It is also important to mention that Lattimore is far from irreplaceable. He is averaging just 4.5 yards per carry this year, and we cannot necessarily blame that simply on his recovery from knee surgery. In his last 11 games, since his eruption against Georgia and Navy last year, he has averaged just 4.2 per carry over 19 carries per game. South Carolina currently ranks 55th in Rushing S&P+ despite a line that ranks a solid 21st in the opponent-adjusted Adj. Line Yards measure. The line could be good enough to give Miles and Davis an opportunity to run their voodoo downfield a few times, especially against a Florida defensive line that ranks just 50th in Adj. Line Yards itself. Florida swarms very quickly and has a Top 10 rushing defense overall (seventh in Rushing S&P+), but if the line can win some battles, South Carolina's run game won't suffer much if Lattimore is either out or playing a smaller role.

Lattimore does help in two specific areas, however. First, he is among the best pass-catching running backs in the country. Shaw has targeted him more than any player on the team not named Ace Sanders, and he has caught 22 of 24 passes for 156 yards. He is not an explosive option out of the backfield (leave that to Sanders, Ellington and Rory Anderson), but he is a lovely lifeline. Miles has caught three of four passes for 44 yards, but that isn't much of a sample.


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Lattimore is also one of the most efficient red zone backs in the country. Inside the opponent's 10 yard line, he has carried the ball 17 times, scored nine times, engineered a success rate of 71 percent (tremendous with that little space available) and gone backwards just once. Shaw keepers have not been very effective (17 percent success rate) and Miles and Davis have been kept mostly in a silent way: three carries, one score. You can run a bit on Florida in the red zone, but if the Gamecocks are settling for short field goals, Lattimore's absence will indeed be felt.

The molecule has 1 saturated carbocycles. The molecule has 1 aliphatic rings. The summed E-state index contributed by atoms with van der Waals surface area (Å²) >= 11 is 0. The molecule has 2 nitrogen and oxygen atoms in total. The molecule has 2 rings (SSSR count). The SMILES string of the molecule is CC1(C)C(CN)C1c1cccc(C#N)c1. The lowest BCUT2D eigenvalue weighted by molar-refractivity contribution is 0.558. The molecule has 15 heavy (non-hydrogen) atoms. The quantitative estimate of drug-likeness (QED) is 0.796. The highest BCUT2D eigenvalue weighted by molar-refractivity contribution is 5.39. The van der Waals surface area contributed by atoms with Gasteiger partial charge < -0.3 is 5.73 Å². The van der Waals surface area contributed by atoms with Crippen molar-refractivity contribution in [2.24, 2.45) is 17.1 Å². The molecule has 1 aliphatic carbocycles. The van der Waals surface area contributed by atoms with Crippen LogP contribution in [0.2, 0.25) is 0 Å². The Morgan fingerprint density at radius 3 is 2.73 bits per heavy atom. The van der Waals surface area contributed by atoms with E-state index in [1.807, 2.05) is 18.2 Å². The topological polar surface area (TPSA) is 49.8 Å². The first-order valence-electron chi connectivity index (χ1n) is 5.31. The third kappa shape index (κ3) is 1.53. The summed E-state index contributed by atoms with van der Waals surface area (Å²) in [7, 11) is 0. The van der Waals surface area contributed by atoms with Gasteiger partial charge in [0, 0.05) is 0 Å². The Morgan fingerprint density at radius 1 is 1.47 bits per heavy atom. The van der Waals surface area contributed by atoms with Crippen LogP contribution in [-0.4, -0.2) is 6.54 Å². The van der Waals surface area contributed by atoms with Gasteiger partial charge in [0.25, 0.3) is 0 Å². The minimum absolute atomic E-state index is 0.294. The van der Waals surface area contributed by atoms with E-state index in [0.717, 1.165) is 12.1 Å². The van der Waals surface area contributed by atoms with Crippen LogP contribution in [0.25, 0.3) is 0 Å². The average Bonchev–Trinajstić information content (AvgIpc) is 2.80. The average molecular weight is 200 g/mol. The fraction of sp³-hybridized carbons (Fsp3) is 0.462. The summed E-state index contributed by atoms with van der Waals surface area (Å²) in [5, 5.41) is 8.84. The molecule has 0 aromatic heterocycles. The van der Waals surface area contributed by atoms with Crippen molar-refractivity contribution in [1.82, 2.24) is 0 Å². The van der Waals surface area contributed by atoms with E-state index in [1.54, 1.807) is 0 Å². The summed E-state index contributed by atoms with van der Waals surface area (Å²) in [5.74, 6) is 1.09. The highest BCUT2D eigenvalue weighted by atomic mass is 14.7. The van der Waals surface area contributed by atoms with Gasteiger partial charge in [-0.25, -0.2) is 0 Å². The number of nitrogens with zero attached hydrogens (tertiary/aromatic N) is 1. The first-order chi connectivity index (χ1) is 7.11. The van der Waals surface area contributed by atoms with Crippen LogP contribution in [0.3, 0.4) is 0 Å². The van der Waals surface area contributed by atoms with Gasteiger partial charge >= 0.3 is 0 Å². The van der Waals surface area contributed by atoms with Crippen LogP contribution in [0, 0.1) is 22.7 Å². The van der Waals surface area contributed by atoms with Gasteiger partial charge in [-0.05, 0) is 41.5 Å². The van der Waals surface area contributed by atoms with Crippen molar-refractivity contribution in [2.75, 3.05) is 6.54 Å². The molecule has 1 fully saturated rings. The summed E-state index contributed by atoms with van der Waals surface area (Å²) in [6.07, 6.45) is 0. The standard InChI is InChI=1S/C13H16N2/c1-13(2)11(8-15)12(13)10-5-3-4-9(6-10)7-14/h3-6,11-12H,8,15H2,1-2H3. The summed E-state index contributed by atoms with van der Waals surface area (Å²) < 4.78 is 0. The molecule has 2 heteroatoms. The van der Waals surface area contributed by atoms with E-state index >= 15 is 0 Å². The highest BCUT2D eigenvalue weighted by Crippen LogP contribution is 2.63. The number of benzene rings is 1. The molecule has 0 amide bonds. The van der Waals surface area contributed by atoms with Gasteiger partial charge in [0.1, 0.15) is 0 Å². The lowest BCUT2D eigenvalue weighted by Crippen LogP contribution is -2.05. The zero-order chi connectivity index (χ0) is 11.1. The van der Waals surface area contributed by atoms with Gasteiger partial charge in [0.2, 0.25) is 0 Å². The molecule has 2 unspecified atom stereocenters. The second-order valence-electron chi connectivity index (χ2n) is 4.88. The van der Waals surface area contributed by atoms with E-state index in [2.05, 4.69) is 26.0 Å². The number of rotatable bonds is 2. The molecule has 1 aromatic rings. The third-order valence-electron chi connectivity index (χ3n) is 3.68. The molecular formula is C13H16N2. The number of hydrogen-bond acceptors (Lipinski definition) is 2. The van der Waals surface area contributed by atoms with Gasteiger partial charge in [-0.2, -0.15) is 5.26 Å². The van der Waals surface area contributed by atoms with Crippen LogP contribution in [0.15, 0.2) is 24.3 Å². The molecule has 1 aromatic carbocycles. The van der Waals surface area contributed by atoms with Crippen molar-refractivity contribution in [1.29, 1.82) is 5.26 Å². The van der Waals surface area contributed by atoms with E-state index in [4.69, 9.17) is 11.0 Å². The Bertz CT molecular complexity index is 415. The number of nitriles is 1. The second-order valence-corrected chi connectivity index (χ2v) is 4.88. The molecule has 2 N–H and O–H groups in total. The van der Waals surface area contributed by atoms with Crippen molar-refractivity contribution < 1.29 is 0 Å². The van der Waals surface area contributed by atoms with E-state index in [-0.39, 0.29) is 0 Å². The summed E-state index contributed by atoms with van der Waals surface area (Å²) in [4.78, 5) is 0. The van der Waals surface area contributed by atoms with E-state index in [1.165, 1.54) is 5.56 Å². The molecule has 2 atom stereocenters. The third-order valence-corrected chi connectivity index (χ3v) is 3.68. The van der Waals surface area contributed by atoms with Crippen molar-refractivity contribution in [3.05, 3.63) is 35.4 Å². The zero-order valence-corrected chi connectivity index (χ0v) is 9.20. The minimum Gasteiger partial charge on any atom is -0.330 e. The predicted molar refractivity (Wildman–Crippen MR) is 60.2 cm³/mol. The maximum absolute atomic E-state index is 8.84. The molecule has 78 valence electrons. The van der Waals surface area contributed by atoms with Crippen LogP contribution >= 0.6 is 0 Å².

Jadeveon Clowney Is Really Good

Two things are certain:

1. South Carolina's pass rush is among the best in the country. Twelve different Gamecocks have at least one sack, and five have at least two. Ends Chaz Sutton and Aldrick Fordham have combined for 7.5 sacks, and even if Jadeveon Clowney is limited with a foot injury, S.C. should still manage a pretty strong pass rush against Jeff Driskel. Florida has the worst sack rate in the country, and while a lot of that has to do with the Texas A&M game, in which Driskel was sacked eight times on just 24 pass attempts, the protection has still not been amazing since then. If the Gators are falling into passing downs, Driskel will probably pay for it.

2. Clowney is still the leader of the pass rush. Only seven BCS conference defenders can top his 6.5 sacks (among them are Texas A&M's Damontre Moore, who brought Driskel down three times). If Clowney is limited, one could see him playing mostly passing downs, where, even on one healthy foot, he could do some damage and leave the every-down pursuit to Sutton and Fordham.

Again, South Carolina was probably not going to be favored in Gainesville, even with a healthy Lattimore and Clowney and no flu bug. The Gamecocks have a deep enough squad that, despite the health issues, they should still be able to take down just about anybody in the country. And if they lose in The Swamp, it will probably be because Florida is simply a better team at this point, one that has improved dramatically since last year's five-point loss in Columbia.

If Lattimore can still help in the red zone and Clowney can still draw attention on passing downs, South Carolina will still have a chance to pull the mild upset. But Florida is still more likely than not to remain undefeated come Saturday night.